Stoner/Hard Rock
Punk/Power Pop

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Woodbox Gang | Drunk As Dragons | review | rock | Lollipop

Woodbox Gang

Drunk As Dragons (Alternative Tentacles)
By Craig Regala

Digging deep into old timey roots music from a hundred or so years ago and building it up from there, Woodbox Gang add stuff that makes sense from that stance. They roll into town like stripped-to-the-gears county shot thru with winsome death folk, moonshine, and a couple dogs. You might think it's yesterday's music and of historical interest, but these guys write about today's stuff, (c'mon, desire's the same, the tattoos are more common, and the drugs more vicious, I suppose, but you really think yer great grandparents had it different ?), and don't pretend the modern world is any great shakes. Woodbox Gang is smart enough to know things haven't changed much after you scrape off the electronic junk and link up with other folk's music that's seeped out of the pores of working drunkards, stoners, and pillheads just trying to make it through the day and have some sorta life, century in and century out.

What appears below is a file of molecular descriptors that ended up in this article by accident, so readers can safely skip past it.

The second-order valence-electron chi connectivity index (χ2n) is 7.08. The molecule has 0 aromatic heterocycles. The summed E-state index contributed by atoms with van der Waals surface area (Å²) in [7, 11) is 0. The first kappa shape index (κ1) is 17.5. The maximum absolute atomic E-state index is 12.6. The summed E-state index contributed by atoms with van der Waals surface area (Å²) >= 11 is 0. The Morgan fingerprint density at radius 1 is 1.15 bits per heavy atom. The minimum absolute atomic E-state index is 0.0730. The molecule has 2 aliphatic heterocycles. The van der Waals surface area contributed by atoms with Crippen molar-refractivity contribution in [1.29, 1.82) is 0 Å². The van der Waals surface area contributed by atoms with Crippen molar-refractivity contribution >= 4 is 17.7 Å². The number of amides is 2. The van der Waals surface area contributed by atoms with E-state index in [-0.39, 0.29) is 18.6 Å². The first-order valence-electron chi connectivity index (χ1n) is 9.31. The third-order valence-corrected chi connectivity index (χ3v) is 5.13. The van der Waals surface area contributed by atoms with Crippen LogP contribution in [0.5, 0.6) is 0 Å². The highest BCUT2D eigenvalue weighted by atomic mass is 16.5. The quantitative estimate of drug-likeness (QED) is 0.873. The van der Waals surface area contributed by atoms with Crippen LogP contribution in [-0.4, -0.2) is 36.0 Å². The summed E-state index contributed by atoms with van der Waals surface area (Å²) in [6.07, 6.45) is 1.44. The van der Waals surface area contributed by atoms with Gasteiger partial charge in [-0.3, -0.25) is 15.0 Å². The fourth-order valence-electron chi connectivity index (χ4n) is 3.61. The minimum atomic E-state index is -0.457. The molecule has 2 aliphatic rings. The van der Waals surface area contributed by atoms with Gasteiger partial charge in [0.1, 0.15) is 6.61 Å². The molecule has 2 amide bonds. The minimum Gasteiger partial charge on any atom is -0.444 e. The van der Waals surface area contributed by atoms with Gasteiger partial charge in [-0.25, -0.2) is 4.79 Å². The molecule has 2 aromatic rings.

By definition, this stuff is songful and they got'm: Stories about what's going on around'mm the Ole Yeller-style weeper of "Dusty, Dozer, and Grandpa," the droll "I Never Kissed A Girl," and the upbeat Johnny Cash of "Better Place To Die." The ode to Family Values, the upbeat "Family Night," shines a dirty light on ye olde small town life, kinda like the awesome Nine Pound Hammer's "Hayseed Cowboy" junked up with Warren Zevon's "Play It All Night Long." The family that makes meth together, uh, well, makes meth together! During the hoopla of early '80s punk rock, I often hung out with kick-ass make yer own wine, fix yer own truck, grow yer own dope Deadheads who listened to stuff like this. Good folks. This is the kinda thing that holds the long lost DNA from the fantastic '80's drug-folk, Velvets-on-country, country-on-Fugs-fueled Okra Records label.

Whence they be? They be with The Old Crow Medicine Show, The Bass Holes, a jug band version of "Truckin'" and the Flashbacks, Vol. 1 High and Low Drug Songs comp. Which rolls out the stuff about the stuff between World War I and The Big One (WWII).


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